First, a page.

South Kona man gets 7 years in Ohio fatality

  • Joshua Kalili. (Photo via Record

KAILUA-KONA — A South Kona man has been sentenced to seven years in prison after his flight from police earlier this year resulted in a traffic crash that killed a 22-year-old woman in Ohio.

Joshua C.P.I. Kalili on Monday was ordered to the custody of the Ohio Department of Rehabilitation and Correction to begin a seven-year sentence in connection with the April 18 incident in Ravenna Township, Ohio, that resulted in the death of Brianna N. Lewandowski, 22, of Springfield Township, Ohio.

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He will receive credit for 235 days he’s been incarcerated at Portage County Jail pending adjudication of the case, according to the ruling handed down by Portage County Common Judge Becky Doherty. According to court documents, Kalili will serve time at Lorain Correctional Institution in Grafton, Ohio.

Kalili pleaded guilty Nov. 27 to third-degree felony aggravated vehicular homicide, third-degree felony abduction, fourth-degree felony assault of a law enforcement officer and first-degree misdemeanor operating a vehicle under the influence of an intoxicant.

The vehicular homicide charge carried the longest potential sentence of five years incarceration, followed by 36 months for abduction, 18 months for assault of a law enforcement officer and 180 days for DUI, in addition to fines and restitution, according to court documents.

The seven-year term was reached after Doherty opted to sentence Kalili to consecutive terms of four years for the vehicular homicide charge and three years for the abduction charge. He received 18 months for the assault charge and six months for the DUI offense.

“The Court finds that the consecutive sentence is necessary to protect the public from future crime or to punish the Defendant; that consecutive sentences are not disproportionate to the seriousness of the Defendant’s conduct and to the danger the defendant poses to the public,” the judgment order reads.

After release from prison, he will be supervised for five years. His right to drive in the state of Ohio will also be suspended for 25 years.

In exchange for Kalili’s plea, the state agreed to drop nine remaining charges, including second-degree aggravated vehicular homicide, kidnapping, assault, two counts resisting arrest, reckless driving, tail/license plate lighting, and misdemeanor charges for marijuana and heroin metabolites detected in his system.

Kalili’s plea followed evidence being thrown out in the case in early October after it was discovered that a blood sample was collected outside of Ohio law.

The blood sample that was taken from Kalili was taken at 5:11 a.m., more than five hours after the initial stop. Under Ohio law, the blood sample would have had to be taken at most three hours after the initial stop, the Record-Courier reported.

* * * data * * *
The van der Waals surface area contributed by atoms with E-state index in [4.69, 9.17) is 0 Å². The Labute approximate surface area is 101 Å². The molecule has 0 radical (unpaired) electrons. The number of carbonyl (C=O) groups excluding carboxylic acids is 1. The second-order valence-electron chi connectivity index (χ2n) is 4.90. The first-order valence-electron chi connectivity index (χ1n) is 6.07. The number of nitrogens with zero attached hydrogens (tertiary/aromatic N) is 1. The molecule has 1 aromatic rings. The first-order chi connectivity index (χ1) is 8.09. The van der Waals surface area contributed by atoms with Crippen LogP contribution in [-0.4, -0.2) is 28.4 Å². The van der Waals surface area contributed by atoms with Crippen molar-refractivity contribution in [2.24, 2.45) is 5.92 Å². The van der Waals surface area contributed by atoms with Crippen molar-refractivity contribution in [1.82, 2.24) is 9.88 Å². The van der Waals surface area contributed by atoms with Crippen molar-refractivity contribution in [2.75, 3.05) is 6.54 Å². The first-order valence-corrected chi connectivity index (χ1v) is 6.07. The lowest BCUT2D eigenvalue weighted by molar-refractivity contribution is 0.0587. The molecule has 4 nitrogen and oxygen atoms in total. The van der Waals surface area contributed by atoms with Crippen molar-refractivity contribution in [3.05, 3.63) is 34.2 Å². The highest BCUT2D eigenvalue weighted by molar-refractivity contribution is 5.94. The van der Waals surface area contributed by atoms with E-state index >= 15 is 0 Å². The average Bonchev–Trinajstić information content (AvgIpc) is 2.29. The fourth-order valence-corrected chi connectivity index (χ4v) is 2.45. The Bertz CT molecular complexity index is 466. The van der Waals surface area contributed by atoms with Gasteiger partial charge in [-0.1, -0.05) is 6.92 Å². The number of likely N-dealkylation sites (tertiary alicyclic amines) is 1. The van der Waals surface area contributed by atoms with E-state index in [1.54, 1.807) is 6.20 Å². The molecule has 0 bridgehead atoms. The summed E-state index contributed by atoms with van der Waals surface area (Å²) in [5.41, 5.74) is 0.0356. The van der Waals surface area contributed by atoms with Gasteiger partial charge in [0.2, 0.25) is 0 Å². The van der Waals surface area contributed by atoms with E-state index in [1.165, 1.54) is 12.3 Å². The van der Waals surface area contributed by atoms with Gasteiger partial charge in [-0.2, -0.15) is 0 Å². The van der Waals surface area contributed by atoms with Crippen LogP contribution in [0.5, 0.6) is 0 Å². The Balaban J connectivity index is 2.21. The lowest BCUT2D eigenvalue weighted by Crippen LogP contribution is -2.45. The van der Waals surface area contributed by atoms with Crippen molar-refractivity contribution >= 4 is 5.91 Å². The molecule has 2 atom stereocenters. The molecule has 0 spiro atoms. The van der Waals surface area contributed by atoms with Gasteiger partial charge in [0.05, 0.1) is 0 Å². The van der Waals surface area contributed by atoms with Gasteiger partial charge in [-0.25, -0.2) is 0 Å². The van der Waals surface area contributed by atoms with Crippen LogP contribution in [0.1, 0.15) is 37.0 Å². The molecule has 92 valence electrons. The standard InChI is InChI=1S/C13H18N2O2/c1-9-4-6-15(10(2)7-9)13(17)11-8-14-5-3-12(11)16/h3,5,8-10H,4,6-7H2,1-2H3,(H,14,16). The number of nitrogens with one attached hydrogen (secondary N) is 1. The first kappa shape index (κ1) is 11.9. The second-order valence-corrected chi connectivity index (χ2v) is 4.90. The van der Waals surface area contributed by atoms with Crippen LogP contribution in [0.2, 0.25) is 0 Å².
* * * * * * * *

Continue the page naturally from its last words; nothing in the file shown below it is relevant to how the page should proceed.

According to the Ohio State Patrol, the crash occurred at 11:54 p.m. April 18 after Ohio State Highway Patrol stopped a 2002 Oldsmobile Bravada on State Route 59 for a registration violation. During the interaction with the occupants, “criminal indicators and signs of impairment were observed,” the Ohio department said in a press release. A Ravenna police officer was called to assist.

The driver, later identified as Kalili, was asked to exit the car for investigative purposes and placed in the backseat of the cruiser. Inside the police vehicle, he was observed moving suspiciously and was then removed at which point, according to the Ohio police department, Kalili began to resist and assault both the trooper and officer.

A Taser was deployed multiple times on Kalili, however, he was able to flee the scene in the vehicle. The rear passenger of the Bravada was able to get out of the car before Kalili fled and was not charged in connection with the incident. A female passenger, later identified as Lewandowski, stayed in the vehicle.

The vehicle then fled westbound on State Route 59 and onto a private roadway where it struck a concrete barrier, killing Lewandowski, police said.

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Kalili then fled on foot. Ravenna, Kent and Kent State University police departments and Portage County Sheriff’s Office assisted in establishing a perimeter as they searched for the Honaunau man. He was found at about 1:25 a.m. in a nearby mobile home park and was taken into custody.

Kalili’s address in court records still lists a Honaunau address, though he told police he lived in Uniontown, Ohio, according to the Record-Courier.

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